Accumulating ‘microplastic’ threat to shores.

Debris on shoreline (Image: AP)
Concentrations of microplastic were greatest near coastal urban areas, the study showed

Microscopic plastic debris from washing clothes is accumulating in the marine environment and could be entering the food chain, a study has warned.

Researchers traced the “microplastic” back to synthetic clothes, which released up to 1,900 tiny fibres per garment every time they were washed.

Earlier research showed plastic smaller than 1mm were being eaten by animals and getting into the food chain.

The findings appeared in the journal Environmental Science and Technology.

“Research we had done before… showed that when we looked at all the bits of plastic in the environment, about 80% was made up from smaller bits of plastic,” said co-author Mark Browne, an ecologist now based at the University of California, Santa Barbara.

“This really led us to the idea of what sorts of plastic are there and where did they come from.”

Dr Browne, a member of the US-based research network National Center for Ecological Analysis and Synthesis, said the tiny plastic was a concern because evidence showed that it was making its way into the food chain.

“Once the plastics had been eaten, it transferred from [the animals’] stomachs to their circulation system and actually accumulated in their cells,” he told BBC News.

In order to identify how widespread the presence of microplastic was on shorelines, the team took samples from 18 beaches around the globe, including the UK, India and Singapore.

“We found that there was no sample from around the world that did not contain pieces of microplastic.”

Scanning microscope image of nylon fibres
The smallest fibres could end up causing huge problems worldwide

Dr Browne added: “Most of the plastic seemed to be fibrous.

“When we looked at the different types of polymers we were finding, we were finding that polyester, acrylic and polyamides (nylon) were the major ones that we were finding.”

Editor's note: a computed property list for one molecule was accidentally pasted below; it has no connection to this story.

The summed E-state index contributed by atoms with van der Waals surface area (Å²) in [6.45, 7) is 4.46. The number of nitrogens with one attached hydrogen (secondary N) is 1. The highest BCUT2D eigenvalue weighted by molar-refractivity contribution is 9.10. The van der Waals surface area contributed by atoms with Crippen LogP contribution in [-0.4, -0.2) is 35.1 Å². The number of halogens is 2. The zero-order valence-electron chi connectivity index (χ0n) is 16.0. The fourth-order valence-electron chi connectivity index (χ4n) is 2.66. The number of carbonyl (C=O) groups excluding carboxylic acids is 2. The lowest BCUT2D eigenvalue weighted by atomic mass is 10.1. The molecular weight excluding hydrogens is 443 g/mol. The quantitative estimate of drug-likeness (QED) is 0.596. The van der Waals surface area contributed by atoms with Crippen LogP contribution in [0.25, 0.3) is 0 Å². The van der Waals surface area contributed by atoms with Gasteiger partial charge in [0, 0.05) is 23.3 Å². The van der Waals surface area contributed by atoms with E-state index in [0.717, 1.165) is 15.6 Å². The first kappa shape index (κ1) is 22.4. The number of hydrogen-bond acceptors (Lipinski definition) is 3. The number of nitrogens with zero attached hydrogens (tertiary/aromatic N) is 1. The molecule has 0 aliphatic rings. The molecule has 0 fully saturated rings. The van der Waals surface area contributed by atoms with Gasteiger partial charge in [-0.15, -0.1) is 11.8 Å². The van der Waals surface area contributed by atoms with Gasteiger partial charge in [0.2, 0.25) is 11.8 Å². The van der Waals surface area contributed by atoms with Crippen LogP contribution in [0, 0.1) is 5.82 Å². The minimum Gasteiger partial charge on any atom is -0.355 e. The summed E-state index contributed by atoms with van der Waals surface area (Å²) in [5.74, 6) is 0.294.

The data also showed that the concentration of microplastic was greatest in areas near large urban centres.

In order to test the idea that sewerage discharges were the source of the plastic discharges, the team worked with a local authority in New South Wales, Australia.

“We found exactly the same proportion of plastics,” Dr Browne revealed, which led the team to conclude that their suspicions had been correct.

As a result, Dr Browne his colleague Professor Richard Thompson from the University of Plymouth, UK carried out a number of experiments to see what fibres were contained in the water discharge from washing machines.

“We were quite surprised. Some polyester garments released more than 1,900 fibres per garment, per wash,” Dr Browne observed.

“It may not sound like an awful lot, but if that is from a single item from a single wash, it shows how things can build up.

“It suggests to us that a large proportion of the fibres we were finding in the environment, in the strongest evidence yet, was derived from the sewerage as a consequence from washing clothes.”

What Marita Cheng did next.

You’re a brilliant young computer science student who was awarded Young Australian of the Year in 2012 after you founded an international organisation to get girls interested in high tech careers.

You’ve got a swag of scholarships and fellowships under your belt and you’re in demand as a guest speaker in Australia and overseas.

Young Australian of the Year, Marita Cheng assembling a robot at Melbourne University last year.

You’re about to graduate from the University of Melbourne with a double degree in mechatronics and computer science after seven years on the books.

Do you: a) take one of the hundreds of job offers that have come your way in the past two years; b) leapfrog into a career in academia, courtesy of your high profile; or c) start a company that makes bionic arms for people with disabilities?

Option C, says 24-year-old Robogals founder Marita Cheng, who’s preparing to throw herself full-time into 2Mar Robotics, the start-up she launched in April, when she graduates at the end of the year.

Her vision is to produce a bionic arm which can be used as daily living aid for people with limited hand movement, due to spinal injuries and disabilities such as multiple sclerosis and Parkinson’s Disease.  The arm can be mounted in multiple places around the home, including the kitchen and bathroom, and is controlled by iPhone.

“I really wanted to make a robot that was useful to people and changed people’s lives and this was a way I could do it,” Cheng says.

The idea drew enthusiastic feedback from the Spinal Injuries Association when first mooted, Cheng says: “People thought it was a dream come true.”